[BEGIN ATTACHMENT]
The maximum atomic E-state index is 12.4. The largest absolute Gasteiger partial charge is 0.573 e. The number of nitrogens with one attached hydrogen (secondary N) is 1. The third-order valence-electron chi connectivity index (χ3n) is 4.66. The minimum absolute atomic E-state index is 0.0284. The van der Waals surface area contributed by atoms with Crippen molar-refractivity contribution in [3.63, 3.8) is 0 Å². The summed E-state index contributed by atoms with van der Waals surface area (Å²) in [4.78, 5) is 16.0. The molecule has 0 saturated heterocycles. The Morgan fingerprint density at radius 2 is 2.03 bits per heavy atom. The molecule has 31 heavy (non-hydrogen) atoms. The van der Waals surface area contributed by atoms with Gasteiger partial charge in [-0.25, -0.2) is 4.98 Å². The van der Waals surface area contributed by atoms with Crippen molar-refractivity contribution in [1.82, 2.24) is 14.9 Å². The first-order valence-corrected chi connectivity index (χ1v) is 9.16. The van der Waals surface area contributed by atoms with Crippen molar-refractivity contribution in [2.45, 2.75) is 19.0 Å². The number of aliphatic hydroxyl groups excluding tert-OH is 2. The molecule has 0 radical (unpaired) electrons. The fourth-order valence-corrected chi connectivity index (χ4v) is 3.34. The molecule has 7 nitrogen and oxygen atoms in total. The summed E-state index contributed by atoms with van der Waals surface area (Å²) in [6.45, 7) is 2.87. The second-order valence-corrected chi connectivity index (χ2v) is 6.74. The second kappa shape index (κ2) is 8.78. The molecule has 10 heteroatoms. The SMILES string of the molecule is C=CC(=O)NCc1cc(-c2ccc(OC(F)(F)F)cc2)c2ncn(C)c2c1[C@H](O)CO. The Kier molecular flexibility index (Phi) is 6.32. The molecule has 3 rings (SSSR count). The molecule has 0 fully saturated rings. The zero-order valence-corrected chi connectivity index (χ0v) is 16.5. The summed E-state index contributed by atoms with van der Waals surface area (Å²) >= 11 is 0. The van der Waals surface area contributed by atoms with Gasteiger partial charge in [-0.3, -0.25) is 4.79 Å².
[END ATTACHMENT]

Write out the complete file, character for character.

The maximum atomic E-state index is 12.4. The largest absolute Gasteiger partial charge is 0.573 e. The number of nitrogens with one attached hydrogen (secondary N) is 1. The third-order valence-electron chi connectivity index (χ3n) is 4.66. The minimum absolute atomic E-state index is 0.0284. The van der Waals surface area contributed by atoms with Crippen molar-refractivity contribution in [3.63, 3.8) is 0 Å². The summed E-state index contributed by atoms with van der Waals surface area (Å²) in [4.78, 5) is 16.0. The molecule has 0 saturated heterocycles. The Morgan fingerprint density at radius 2 is 2.03 bits per heavy atom. The molecule has 31 heavy (non-hydrogen) atoms. The van der Waals surface area contributed by atoms with Gasteiger partial charge in [-0.25, -0.2) is 4.98 Å². The van der Waals surface area contributed by atoms with Crippen molar-refractivity contribution in [1.82, 2.24) is 14.9 Å². The first-order valence-corrected chi connectivity index (χ1v) is 9.16. The van der Waals surface area contributed by atoms with Crippen molar-refractivity contribution in [2.45, 2.75) is 19.0 Å². The number of aliphatic hydroxyl groups excluding tert-OH is 2. The molecule has 0 radical (unpaired) electrons. The fourth-order valence-corrected chi connectivity index (χ4v) is 3.34. The molecule has 7 nitrogen and oxygen atoms in total. The summed E-state index contributed by atoms with van der Waals surface area (Å²) in [6.45, 7) is 2.87. The second-order valence-corrected chi connectivity index (χ2v) is 6.74. The second kappa shape index (κ2) is 8.78. The molecule has 10 heteroatoms. The SMILES string of the molecule is C=CC(=O)NCc1cc(-c2ccc(OC(F)(F)F)cc2)c2ncn(C)c2c1[C@H](O)CO. The Kier molecular flexibility index (Phi) is 6.32. The molecule has 3 rings (SSSR count). The molecule has 0 fully saturated rings. The zero-order valence-corrected chi connectivity index (χ0v) is 16.5. The summed E-state index contributed by atoms with van der Waals surface area (Å²) >= 11 is 0. The van der Waals surface area contributed by atoms with Gasteiger partial charge in [-0.3, -0.25) is 4.79 Å².